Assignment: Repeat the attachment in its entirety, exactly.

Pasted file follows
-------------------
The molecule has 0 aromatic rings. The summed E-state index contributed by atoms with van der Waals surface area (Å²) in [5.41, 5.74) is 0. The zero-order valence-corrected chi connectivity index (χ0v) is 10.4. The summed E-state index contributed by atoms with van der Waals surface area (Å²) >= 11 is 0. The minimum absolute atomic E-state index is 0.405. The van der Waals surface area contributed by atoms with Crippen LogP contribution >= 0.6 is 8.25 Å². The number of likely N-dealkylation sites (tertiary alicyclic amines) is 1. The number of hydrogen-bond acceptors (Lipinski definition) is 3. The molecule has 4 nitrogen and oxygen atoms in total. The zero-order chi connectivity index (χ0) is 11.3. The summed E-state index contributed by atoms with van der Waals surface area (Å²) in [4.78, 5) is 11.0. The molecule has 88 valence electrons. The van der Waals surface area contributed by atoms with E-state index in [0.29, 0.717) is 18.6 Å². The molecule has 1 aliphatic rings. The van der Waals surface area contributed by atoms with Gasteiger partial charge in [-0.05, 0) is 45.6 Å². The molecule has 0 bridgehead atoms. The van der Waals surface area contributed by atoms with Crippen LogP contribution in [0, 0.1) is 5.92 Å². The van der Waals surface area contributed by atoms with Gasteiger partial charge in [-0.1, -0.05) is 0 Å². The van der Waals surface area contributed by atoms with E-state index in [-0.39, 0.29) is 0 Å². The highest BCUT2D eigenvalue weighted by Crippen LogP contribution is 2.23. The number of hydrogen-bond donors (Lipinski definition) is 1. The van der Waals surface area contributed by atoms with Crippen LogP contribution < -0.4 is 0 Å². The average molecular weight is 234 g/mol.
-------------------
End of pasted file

The molecule has 0 aromatic rings. The summed E-state index contributed by atoms with van der Waals surface area (Å²) in [5.41, 5.74) is 0. The zero-order valence-corrected chi connectivity index (χ0v) is 10.4. The summed E-state index contributed by atoms with van der Waals surface area (Å²) >= 11 is 0. The minimum absolute atomic E-state index is 0.405. The van der Waals surface area contributed by atoms with Crippen LogP contribution >= 0.6 is 8.25 Å². The number of likely N-dealkylation sites (tertiary alicyclic amines) is 1. The number of hydrogen-bond acceptors (Lipinski definition) is 3. The molecule has 4 nitrogen and oxygen atoms in total. The zero-order chi connectivity index (χ0) is 11.3. The summed E-state index contributed by atoms with van der Waals surface area (Å²) in [4.78, 5) is 11.0. The molecule has 88 valence electrons. The van der Waals surface area contributed by atoms with E-state index in [0.29, 0.717) is 18.6 Å². The molecule has 1 aliphatic rings. The van der Waals surface area contributed by atoms with Gasteiger partial charge in [-0.05, 0) is 45.6 Å². The molecule has 0 bridgehead atoms. The van der Waals surface area contributed by atoms with Crippen LogP contribution in [0, 0.1) is 5.92 Å². The van der Waals surface area contributed by atoms with Gasteiger partial charge in [-0.1, -0.05) is 0 Å². The van der Waals surface area contributed by atoms with E-state index in [-0.39, 0.29) is 0 Å². The highest BCUT2D eigenvalue weighted by Crippen LogP contribution is 2.23. The number of hydrogen-bond donors (Lipinski definition) is 1. The van der Waals surface area contributed by atoms with Crippen LogP contribution < -0.4 is 0 Å². The average molecular weight is 234 g/mol.